I've" washed" about 5 times since I started brewing, but only get to use the yeast twice before it gets really funky and ruins a batch... what am I missing?? I want to save $7 bucks a batch, but so far the beer from the fresh smack pack is always the best...
try just scooping a 1/4 cup of trub/yeast straight from the fermentor and dump it in the fresh wort. maybe all that handling is allowing something wild into your beer? i don't wash yeast at all, just jar up the stuff straight from the bottom into sanitized jars and i keep them in the fridge for months with good results.
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Old 02-08-2013, 02:58 AM   #8
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Quote:
Originally Posted by Komocabo View Post
Woodland brewer... I've always noticed a different taste in the beers that I have used my recycled yeast. The process I've been doing is boil water in jars and sanitize lid then cool overnight. Next day I rack my beer and dump all the trub and yeast into one of these jars after emptying the water from one. The next day (after sitting in the fridge) I remove the top beer layer with a sanitized turkey baster, then fill it back up with the water from one of the other jars. Shake it up and let it sit until I brew again. Sometimes I will make a starter, but have not noticed any difference in quality, so sometimes I'll skip the starter piece.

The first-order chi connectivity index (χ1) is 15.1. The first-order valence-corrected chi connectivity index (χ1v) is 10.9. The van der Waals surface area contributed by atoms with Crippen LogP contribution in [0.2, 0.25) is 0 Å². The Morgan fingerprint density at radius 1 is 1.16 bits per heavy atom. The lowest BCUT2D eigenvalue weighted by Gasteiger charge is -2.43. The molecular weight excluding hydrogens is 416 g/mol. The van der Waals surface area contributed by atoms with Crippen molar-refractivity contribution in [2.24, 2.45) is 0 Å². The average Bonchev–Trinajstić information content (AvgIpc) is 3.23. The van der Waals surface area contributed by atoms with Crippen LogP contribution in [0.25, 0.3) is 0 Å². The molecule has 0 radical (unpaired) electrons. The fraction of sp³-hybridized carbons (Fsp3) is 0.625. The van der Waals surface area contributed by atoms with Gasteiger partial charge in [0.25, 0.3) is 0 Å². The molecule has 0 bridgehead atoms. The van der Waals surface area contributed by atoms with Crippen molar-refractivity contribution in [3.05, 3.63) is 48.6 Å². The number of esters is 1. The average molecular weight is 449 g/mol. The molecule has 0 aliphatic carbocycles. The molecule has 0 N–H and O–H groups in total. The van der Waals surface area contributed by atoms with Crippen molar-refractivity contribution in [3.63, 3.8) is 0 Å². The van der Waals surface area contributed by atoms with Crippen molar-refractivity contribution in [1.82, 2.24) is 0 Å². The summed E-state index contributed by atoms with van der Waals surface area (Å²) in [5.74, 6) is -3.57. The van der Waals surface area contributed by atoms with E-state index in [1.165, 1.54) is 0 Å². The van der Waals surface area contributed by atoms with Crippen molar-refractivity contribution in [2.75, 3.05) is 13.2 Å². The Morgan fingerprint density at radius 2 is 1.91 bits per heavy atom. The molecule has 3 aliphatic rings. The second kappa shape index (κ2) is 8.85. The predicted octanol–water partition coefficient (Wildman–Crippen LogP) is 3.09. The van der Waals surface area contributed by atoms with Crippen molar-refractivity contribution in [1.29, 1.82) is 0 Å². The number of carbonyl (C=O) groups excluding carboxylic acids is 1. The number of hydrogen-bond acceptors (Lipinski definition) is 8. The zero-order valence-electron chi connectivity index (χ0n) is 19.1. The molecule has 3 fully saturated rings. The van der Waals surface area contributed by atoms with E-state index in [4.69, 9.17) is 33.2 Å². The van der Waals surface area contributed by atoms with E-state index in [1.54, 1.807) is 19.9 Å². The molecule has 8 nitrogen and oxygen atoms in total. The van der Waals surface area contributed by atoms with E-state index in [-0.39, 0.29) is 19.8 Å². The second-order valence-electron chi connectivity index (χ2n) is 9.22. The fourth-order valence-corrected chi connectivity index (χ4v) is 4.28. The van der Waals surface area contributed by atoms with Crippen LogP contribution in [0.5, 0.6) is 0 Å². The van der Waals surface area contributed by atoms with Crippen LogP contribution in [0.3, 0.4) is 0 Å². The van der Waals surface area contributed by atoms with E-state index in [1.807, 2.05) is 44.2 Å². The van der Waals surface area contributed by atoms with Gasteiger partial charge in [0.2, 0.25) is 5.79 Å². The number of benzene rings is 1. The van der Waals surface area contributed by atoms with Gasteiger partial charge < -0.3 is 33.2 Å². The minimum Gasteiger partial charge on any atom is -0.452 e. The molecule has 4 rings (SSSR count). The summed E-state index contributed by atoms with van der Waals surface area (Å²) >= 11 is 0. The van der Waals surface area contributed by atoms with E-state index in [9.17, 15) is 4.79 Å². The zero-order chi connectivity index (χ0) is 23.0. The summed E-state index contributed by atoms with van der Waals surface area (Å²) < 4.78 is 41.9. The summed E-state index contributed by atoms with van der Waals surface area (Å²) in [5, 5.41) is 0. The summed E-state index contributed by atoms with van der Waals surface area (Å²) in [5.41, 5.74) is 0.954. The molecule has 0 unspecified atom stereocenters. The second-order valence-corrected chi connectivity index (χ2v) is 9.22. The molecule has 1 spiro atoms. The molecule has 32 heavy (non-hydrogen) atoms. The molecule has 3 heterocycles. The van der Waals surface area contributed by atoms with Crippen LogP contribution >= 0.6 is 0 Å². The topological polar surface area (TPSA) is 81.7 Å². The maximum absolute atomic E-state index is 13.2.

I've" washed" about 5 times since I started brewing, but only get to use the yeast twice before it gets really funky and ruins a batch... what am I missing?? I want to save $7 bucks a batch, but so far the beer from the fresh smack pack is always the best...